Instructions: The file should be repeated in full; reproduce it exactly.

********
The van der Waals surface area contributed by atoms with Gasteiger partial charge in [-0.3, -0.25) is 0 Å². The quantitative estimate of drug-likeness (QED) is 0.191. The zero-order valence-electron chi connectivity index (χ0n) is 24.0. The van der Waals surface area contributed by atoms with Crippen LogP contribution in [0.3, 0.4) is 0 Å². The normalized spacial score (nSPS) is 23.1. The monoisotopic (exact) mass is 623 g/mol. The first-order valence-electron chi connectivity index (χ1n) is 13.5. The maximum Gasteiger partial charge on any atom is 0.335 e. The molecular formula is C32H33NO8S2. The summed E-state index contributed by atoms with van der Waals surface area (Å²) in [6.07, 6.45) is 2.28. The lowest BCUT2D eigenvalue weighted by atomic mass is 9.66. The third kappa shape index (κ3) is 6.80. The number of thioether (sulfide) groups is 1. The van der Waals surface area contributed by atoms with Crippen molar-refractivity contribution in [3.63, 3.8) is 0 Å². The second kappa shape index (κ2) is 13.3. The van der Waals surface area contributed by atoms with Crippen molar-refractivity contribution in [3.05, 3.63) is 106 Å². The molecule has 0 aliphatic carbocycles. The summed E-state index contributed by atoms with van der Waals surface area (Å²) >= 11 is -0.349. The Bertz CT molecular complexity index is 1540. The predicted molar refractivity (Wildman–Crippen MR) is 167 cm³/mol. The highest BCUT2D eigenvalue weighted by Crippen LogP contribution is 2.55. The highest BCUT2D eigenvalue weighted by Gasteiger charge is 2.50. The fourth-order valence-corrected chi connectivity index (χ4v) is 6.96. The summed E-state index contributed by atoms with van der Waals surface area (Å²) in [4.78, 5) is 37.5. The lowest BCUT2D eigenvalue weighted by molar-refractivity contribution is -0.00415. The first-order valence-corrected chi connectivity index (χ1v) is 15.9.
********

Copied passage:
The van der Waals surface area contributed by atoms with Gasteiger partial charge in [-0.3, -0.25) is 0 Å². The quantitative estimate of drug-likeness (QED) is 0.191. The zero-order valence-electron chi connectivity index (χ0n) is 24.0. The van der Waals surface area contributed by atoms with Crippen LogP contribution in [0.3, 0.4) is 0 Å². The normalized spacial score (nSPS) is 23.1. The monoisotopic (exact) mass is 623 g/mol. The first-order valence-electron chi connectivity index (χ1n) is 13.5. The maximum Gasteiger partial charge on any atom is 0.335 e. The molecular formula is C32H33NO8S2. The summed E-state index contributed by atoms with van der Waals surface area (Å²) in [6.07, 6.45) is 2.28. The lowest BCUT2D eigenvalue weighted by atomic mass is 9.66. The third kappa shape index (κ3) is 6.80. The number of thioether (sulfide) groups is 1. The van der Waals surface area contributed by atoms with Crippen molar-refractivity contribution in [3.63, 3.8) is 0 Å². The second kappa shape index (κ2) is 13.3. The van der Waals surface area contributed by atoms with Crippen molar-refractivity contribution in [3.05, 3.63) is 106 Å². The molecule has 0 aliphatic carbocycles. The summed E-state index contributed by atoms with van der Waals surface area (Å²) >= 11 is -0.349. The Bertz CT molecular complexity index is 1540. The predicted molar refractivity (Wildman–Crippen MR) is 167 cm³/mol. The highest BCUT2D eigenvalue weighted by Crippen LogP contribution is 2.55. The highest BCUT2D eigenvalue weighted by Gasteiger charge is 2.50. The fourth-order valence-corrected chi connectivity index (χ4v) is 6.96. The summed E-state index contributed by atoms with van der Waals surface area (Å²) in [4.78, 5) is 37.5. The lowest BCUT2D eigenvalue weighted by molar-refractivity contribution is -0.00415. The first-order valence-corrected chi connectivity index (χ1v) is 15.9.